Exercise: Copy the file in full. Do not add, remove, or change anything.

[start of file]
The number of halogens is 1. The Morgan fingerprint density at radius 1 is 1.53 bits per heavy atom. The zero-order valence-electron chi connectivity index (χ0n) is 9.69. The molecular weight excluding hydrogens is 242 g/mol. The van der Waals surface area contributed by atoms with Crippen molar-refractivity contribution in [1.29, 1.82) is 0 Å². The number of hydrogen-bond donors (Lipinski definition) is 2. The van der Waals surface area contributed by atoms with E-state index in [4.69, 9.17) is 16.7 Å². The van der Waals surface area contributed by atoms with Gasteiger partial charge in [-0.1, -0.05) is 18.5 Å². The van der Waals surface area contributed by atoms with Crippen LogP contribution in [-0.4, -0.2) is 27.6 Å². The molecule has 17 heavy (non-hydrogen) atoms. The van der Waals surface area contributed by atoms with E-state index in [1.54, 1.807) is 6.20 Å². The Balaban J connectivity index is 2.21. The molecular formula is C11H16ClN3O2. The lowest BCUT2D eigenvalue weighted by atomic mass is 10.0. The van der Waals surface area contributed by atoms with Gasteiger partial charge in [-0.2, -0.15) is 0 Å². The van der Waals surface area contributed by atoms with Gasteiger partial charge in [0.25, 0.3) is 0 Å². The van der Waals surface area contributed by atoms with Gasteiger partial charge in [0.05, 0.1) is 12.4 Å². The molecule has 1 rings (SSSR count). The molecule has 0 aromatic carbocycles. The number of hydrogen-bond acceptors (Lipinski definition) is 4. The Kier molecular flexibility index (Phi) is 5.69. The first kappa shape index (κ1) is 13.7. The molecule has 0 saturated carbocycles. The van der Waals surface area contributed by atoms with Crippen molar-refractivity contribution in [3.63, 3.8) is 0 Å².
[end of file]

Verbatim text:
The number of halogens is 1. The Morgan fingerprint density at radius 1 is 1.53 bits per heavy atom. The zero-order valence-electron chi connectivity index (χ0n) is 9.69. The molecular weight excluding hydrogens is 242 g/mol. The van der Waals surface area contributed by atoms with Crippen molar-refractivity contribution in [1.29, 1.82) is 0 Å². The number of hydrogen-bond donors (Lipinski definition) is 2. The van der Waals surface area contributed by atoms with E-state index in [4.69, 9.17) is 16.7 Å². The van der Waals surface area contributed by atoms with Gasteiger partial charge in [-0.1, -0.05) is 18.5 Å². The van der Waals surface area contributed by atoms with Crippen LogP contribution in [-0.4, -0.2) is 27.6 Å². The molecule has 17 heavy (non-hydrogen) atoms. The van der Waals surface area contributed by atoms with E-state index in [1.54, 1.807) is 6.20 Å². The Balaban J connectivity index is 2.21. The molecular formula is C11H16ClN3O2. The lowest BCUT2D eigenvalue weighted by atomic mass is 10.0. The van der Waals surface area contributed by atoms with Gasteiger partial charge in [-0.2, -0.15) is 0 Å². The van der Waals surface area contributed by atoms with Gasteiger partial charge in [0.25, 0.3) is 0 Å². The van der Waals surface area contributed by atoms with Gasteiger partial charge in [0.05, 0.1) is 12.4 Å². The molecule has 1 rings (SSSR count). The molecule has 0 aromatic carbocycles. The number of hydrogen-bond acceptors (Lipinski definition) is 4. The Kier molecular flexibility index (Phi) is 5.69. The first kappa shape index (κ1) is 13.7. The molecule has 0 saturated carbocycles. The van der Waals surface area contributed by atoms with Crippen molar-refractivity contribution in [3.63, 3.8) is 0 Å².